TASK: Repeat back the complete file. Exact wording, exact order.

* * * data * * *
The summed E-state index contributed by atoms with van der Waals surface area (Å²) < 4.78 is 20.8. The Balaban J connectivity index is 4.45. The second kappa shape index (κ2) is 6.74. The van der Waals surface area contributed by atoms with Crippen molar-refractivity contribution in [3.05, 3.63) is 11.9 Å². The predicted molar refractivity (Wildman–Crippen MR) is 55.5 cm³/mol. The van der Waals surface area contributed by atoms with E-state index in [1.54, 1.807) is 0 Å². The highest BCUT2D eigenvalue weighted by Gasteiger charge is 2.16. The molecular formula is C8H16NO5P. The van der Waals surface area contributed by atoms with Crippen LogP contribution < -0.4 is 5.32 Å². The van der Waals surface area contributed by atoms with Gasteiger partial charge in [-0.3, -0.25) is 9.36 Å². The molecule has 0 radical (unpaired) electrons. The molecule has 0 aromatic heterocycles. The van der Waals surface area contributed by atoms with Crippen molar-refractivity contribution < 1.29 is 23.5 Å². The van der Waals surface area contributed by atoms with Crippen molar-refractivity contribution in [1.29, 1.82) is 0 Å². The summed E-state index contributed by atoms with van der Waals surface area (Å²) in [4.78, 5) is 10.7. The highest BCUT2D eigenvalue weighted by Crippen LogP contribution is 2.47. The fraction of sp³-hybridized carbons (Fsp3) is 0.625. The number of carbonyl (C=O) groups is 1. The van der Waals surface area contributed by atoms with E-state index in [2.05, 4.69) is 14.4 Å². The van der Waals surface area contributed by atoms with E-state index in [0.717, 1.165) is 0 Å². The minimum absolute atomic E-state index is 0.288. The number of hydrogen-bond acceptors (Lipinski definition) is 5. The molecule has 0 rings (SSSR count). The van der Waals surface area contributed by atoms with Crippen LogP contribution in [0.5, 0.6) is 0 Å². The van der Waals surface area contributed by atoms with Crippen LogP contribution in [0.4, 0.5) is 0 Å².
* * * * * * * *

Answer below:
The summed E-state index contributed by atoms with van der Waals surface area (Å²) < 4.78 is 20.8. The Balaban J connectivity index is 4.45. The second kappa shape index (κ2) is 6.74. The van der Waals surface area contributed by atoms with Crippen molar-refractivity contribution in [3.05, 3.63) is 11.9 Å². The predicted molar refractivity (Wildman–Crippen MR) is 55.5 cm³/mol. The van der Waals surface area contributed by atoms with E-state index in [1.54, 1.807) is 0 Å². The highest BCUT2D eigenvalue weighted by Gasteiger charge is 2.16. The molecular formula is C8H16NO5P. The van der Waals surface area contributed by atoms with Crippen LogP contribution < -0.4 is 5.32 Å². The van der Waals surface area contributed by atoms with Gasteiger partial charge in [-0.3, -0.25) is 9.36 Å². The molecule has 0 radical (unpaired) electrons. The molecule has 0 aromatic heterocycles. The van der Waals surface area contributed by atoms with Crippen molar-refractivity contribution < 1.29 is 23.5 Å². The van der Waals surface area contributed by atoms with Crippen molar-refractivity contribution in [1.29, 1.82) is 0 Å². The summed E-state index contributed by atoms with van der Waals surface area (Å²) in [4.78, 5) is 10.7. The highest BCUT2D eigenvalue weighted by Crippen LogP contribution is 2.47. The fraction of sp³-hybridized carbons (Fsp3) is 0.625. The number of carbonyl (C=O) groups is 1. The van der Waals surface area contributed by atoms with E-state index in [2.05, 4.69) is 14.4 Å². The van der Waals surface area contributed by atoms with E-state index in [0.717, 1.165) is 0 Å². The minimum absolute atomic E-state index is 0.288. The number of hydrogen-bond acceptors (Lipinski definition) is 5. The molecule has 0 rings (SSSR count). The van der Waals surface area contributed by atoms with Crippen LogP contribution in [0.5, 0.6) is 0 Å². The van der Waals surface area contributed by atoms with Crippen LogP contribution in [0.4, 0.5) is 0 Å².